As the crew approached the final 250 metres, they upped their sprint, to chase Italy and stave off an attack from New Zealand and Ukraine, to cross the line and win a silver medal in what was a photo-finish for the line.

The silver medal winning Men’s Quad (Copyright Rowing Australia)

Canberra-local, Caleb Antill, making his senior World Championships debut said, “It feels amazing to win my first senior World Championships medal, it’s unbelievable. We said we’d stick to our guns and work in our boat, as our coach Mark Prater told us to do. That is easily the best race we’ve ever done and it was on the day that it meant something.”

“I think we all had the belief we could do it and we really put out a good race. We knew we would be in the hunt for a medal if we were in contact with the leaders at the halfway mark, which we were. I couldn’t believe what the result was when we crossed the line, I’m so over the moon,” added Alex Purnell.

“Everything just came together today, it’s just hard to believe my first time at a Senior World Championship, I get to win a medal, it’s a really special thing. It’s only a very small group of people who have won a medal at a World Championship, and I’m proud to be one of them. Couple that with to stand alongside the history of Australian rowers is just amazing, I can’t wait to receive my McVilly-Pearce pin and be part of the honour roll of Australian rowing,” added Antill.

A delighted Campbell Watts (Copyright Rowing Australia)

Australia’s PR3 Mixed Coxed Four of Nikki Ayers, Alex Vuillermin, Ben Gibson, James Talbot and coxswain Rene Domaschenz, put in a sterling effort in their first ever World Rowing Championships A-Final. The crew, all of whom made their debut at this year’s event, were amongst the medal positions in the first 1000 metres of their final.

As the crew crossed into the third 500 metres, they were in fourth with Great Britain and USA in the lead and France back in third. Despite a sprint in the final 250 metres, it was a fifth place finish for this promising para-rowing crew.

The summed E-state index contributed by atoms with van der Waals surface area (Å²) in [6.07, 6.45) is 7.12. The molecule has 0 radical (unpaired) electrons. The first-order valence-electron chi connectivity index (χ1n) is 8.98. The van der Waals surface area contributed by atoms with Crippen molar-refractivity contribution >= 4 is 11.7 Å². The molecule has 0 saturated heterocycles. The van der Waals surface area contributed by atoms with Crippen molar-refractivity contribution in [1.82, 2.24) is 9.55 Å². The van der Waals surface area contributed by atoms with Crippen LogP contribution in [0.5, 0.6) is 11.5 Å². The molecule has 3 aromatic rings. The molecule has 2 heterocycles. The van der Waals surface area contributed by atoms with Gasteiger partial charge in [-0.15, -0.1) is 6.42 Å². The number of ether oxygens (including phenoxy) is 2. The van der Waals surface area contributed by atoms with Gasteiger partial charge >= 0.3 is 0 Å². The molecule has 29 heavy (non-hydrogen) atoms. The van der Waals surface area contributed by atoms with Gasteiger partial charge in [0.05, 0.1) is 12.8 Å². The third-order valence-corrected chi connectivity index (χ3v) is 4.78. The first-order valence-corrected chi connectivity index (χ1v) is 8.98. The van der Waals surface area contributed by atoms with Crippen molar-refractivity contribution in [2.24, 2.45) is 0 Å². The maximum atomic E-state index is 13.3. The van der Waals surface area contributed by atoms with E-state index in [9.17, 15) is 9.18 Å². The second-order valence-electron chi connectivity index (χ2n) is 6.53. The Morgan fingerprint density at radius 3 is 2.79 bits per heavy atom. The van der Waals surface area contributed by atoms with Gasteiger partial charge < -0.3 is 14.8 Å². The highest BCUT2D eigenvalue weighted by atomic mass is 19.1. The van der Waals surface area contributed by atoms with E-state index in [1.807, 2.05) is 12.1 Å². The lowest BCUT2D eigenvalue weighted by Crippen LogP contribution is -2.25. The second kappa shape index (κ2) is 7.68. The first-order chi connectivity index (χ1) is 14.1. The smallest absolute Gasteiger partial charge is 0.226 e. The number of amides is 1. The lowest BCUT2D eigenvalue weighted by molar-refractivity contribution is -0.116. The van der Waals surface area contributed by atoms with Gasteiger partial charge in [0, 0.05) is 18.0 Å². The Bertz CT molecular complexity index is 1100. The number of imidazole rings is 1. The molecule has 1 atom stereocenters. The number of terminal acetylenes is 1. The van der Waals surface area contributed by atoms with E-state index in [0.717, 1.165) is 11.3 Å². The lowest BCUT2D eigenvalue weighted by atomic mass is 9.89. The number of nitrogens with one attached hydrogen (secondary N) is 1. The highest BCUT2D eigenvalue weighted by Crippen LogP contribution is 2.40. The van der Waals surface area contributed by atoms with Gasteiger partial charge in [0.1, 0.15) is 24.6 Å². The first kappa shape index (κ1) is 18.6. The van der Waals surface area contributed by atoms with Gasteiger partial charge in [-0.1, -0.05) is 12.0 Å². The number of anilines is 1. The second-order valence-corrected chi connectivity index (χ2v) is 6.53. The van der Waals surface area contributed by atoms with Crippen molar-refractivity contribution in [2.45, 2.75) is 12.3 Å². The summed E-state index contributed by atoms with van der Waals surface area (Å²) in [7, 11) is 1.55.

The B-Finals also took place today with Australia featuring in three. Australia’s Women’s Pair of Hannah Vermeersch and Addy Dunkley-Smith wrapped up their World Championships ranked eighth in the world, after placing second in their B-Final; meanwhile, Amy James and Sarah Pound finished sixth in their B-Final, ranking 12th overall at the regatta in the Lightweight Women’s Double Scull.

The Women’s Quadruple Scull of Olympia Aldersey, Rowena Meredith, Caitlin Cronin and Genevieve Horton won their B-Final in comfortable style to conclude their World Championships ranked seventh in the world.

Jack O’Brien and Andrew Judge wrapped up their debut World Rowing Championships, in the Men’s Pair, ranked 13th in the world, while Luke Letcher finished 19th in the World in the Men’s Single Scull.

Race times for Sunday 15 September at 2018 World Rowing Championships
Women’s Single Scull (Edmunds): B-Final – 10:46 local time (16:46 AEST)
PR1 Men’s Single Scull (Horrie): A-Final – 11:33 local time (17:33 AEST)
Women’s Eight (Saunders, Gotch, Popa, Rowe, McIntyre, Wilson, J Edmunds, Fessey and Rook): A-Final – 12:47 local time (19:47 AEST)
Men’s Eight (Donald, Black, Moore, Keenan, N Purnell, Masters, Booth, Widdicombe and Brodie): A-Final 13:15 local time (20:15 AEST)